Dubai’s Changing Skyline

Dubai Bus Stop with Burj Khalifa in the background

As the sign says

Dubai is

A map that gets updated every day.”

One afternoon, the Burj Khalifa is there and the next morning …

Burj Khalifa blasting off into space. Photo by Mojo in April 2012.

It blasts off to parts unknown.

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Beauty at the Burgerland Roundabout

Burgerland Roundabout

“In a sense, all the contemporary crises can be reduced to a crisis about the nature of beauty.

The media are becoming the global mirror and the shows tend to enshrine the ugly as the normal standard.  Beauty is mostly forgotten and made to seem naïve and romantic.

The blindness of property development creates rooms, buildings and suburbs which lack grace and mystery.  Socially this influences the atmosphere in the community.  It also results in the degradation of the environment that we are turning more and more of our beautiful earth into a wasteland.

Much of the stress and emptiness that haunts us can be traced back to our lack of attention to beauty.  Internally, the mind becomes coarse and dull if it remains unvisited by images and thoughts which hold the radiance of beauty.

Beauty offers us an invitation to order, coherence and unity.  When these needs are met, the soul feels at home in the world.”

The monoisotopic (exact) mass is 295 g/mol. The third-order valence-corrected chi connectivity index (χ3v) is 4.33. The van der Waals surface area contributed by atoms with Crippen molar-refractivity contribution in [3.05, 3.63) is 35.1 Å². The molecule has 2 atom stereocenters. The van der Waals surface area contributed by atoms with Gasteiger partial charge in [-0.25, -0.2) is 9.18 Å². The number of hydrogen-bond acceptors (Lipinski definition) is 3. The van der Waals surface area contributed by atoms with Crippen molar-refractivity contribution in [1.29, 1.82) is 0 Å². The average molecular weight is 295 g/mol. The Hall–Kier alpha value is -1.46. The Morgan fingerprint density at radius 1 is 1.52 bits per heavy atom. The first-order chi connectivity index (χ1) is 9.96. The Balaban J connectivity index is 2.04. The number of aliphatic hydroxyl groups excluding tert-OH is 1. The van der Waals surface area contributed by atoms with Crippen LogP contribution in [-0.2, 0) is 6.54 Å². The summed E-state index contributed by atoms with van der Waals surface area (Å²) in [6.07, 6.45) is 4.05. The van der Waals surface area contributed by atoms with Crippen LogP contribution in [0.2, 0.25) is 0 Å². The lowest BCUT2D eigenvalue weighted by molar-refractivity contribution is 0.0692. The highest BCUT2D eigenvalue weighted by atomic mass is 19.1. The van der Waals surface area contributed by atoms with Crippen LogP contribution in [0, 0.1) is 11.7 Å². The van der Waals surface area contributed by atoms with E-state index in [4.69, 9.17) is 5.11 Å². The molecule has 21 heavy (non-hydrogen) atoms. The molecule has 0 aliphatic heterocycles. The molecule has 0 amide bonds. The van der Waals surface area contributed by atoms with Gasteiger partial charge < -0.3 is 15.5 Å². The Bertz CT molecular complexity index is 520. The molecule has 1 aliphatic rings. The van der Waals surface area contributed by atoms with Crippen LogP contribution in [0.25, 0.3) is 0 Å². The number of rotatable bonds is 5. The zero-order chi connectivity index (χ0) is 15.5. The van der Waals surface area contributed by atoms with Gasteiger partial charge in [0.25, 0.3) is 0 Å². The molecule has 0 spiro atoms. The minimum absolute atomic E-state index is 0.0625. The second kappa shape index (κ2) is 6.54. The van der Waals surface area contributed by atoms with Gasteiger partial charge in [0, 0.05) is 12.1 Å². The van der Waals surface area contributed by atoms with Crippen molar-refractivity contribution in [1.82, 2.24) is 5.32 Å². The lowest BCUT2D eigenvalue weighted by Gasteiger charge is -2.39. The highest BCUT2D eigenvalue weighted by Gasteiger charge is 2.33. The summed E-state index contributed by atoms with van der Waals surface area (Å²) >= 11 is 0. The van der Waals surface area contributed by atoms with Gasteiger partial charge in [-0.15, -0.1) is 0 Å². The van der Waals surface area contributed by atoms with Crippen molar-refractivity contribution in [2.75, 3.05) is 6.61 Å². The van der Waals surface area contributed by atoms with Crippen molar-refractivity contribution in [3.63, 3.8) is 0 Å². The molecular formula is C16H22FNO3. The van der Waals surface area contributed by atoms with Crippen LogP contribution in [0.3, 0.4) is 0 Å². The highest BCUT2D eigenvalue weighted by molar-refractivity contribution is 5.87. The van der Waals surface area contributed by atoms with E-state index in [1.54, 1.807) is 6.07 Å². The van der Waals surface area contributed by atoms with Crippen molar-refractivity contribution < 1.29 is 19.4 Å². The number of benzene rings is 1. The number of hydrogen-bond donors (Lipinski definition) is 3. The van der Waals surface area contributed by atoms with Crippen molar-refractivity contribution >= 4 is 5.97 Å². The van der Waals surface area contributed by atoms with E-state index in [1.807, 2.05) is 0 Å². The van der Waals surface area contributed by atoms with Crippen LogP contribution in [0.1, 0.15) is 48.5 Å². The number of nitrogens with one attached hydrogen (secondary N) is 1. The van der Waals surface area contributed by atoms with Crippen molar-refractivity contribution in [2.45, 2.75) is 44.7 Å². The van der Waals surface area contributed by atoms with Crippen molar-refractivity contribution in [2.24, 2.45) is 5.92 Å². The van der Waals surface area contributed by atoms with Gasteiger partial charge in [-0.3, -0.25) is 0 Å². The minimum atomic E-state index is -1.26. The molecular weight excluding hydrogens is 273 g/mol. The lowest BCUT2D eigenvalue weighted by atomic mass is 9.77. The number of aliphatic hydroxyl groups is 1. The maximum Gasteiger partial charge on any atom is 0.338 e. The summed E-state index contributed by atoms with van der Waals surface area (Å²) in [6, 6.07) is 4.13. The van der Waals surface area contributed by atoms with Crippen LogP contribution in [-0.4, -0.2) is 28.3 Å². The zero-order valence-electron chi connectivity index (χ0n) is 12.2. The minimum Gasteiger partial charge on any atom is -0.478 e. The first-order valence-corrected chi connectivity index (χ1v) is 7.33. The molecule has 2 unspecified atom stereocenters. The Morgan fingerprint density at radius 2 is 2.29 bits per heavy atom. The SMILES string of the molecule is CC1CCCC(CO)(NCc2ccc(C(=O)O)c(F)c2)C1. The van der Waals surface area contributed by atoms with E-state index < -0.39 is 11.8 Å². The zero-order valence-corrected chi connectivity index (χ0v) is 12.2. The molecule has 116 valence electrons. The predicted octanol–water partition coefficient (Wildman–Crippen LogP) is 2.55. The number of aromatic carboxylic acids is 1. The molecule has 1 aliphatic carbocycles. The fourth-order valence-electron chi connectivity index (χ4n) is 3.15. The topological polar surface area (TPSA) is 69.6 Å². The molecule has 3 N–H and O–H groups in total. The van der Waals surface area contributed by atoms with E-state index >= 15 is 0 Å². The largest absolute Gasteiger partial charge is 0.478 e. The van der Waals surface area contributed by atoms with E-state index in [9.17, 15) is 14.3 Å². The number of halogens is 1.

–          John O’Donohue from Beauty The Invisible Embrace

Racing towards Jidhafs the other morning, I was frustrated when I missed the green light.  But as I slowed I saw this new mural painted on the side of the house.

Instantly my heart lifted.   No longer did I need to hurry.  I was surprised how how peaceful I felt as I waited for the light to change.  And I was struck by the power of Beauty.

Thank you Romantic Moments for bringing some Beauty to the Burgerland roundabout.

And thank you John O’Donohue for so eloquently articulating why we need Beauty in our lives.  His book Beauty The Invisible Embrace : Rediscovering the True Source of Compassion Serenity and Hope is “a gentle, urgent call to awaken.”

Who will Prevail? – Mother Nature or the Desert Sheikhs

View of area next to Dubai Mall from Burj Khalifa

Dubai reminds me of Las Vegas – without the gambling.  From the desert’s blank slate ambitious people employed modern engineering and literally created a fanciful world reminiscent of Arrakeen from the Dune series.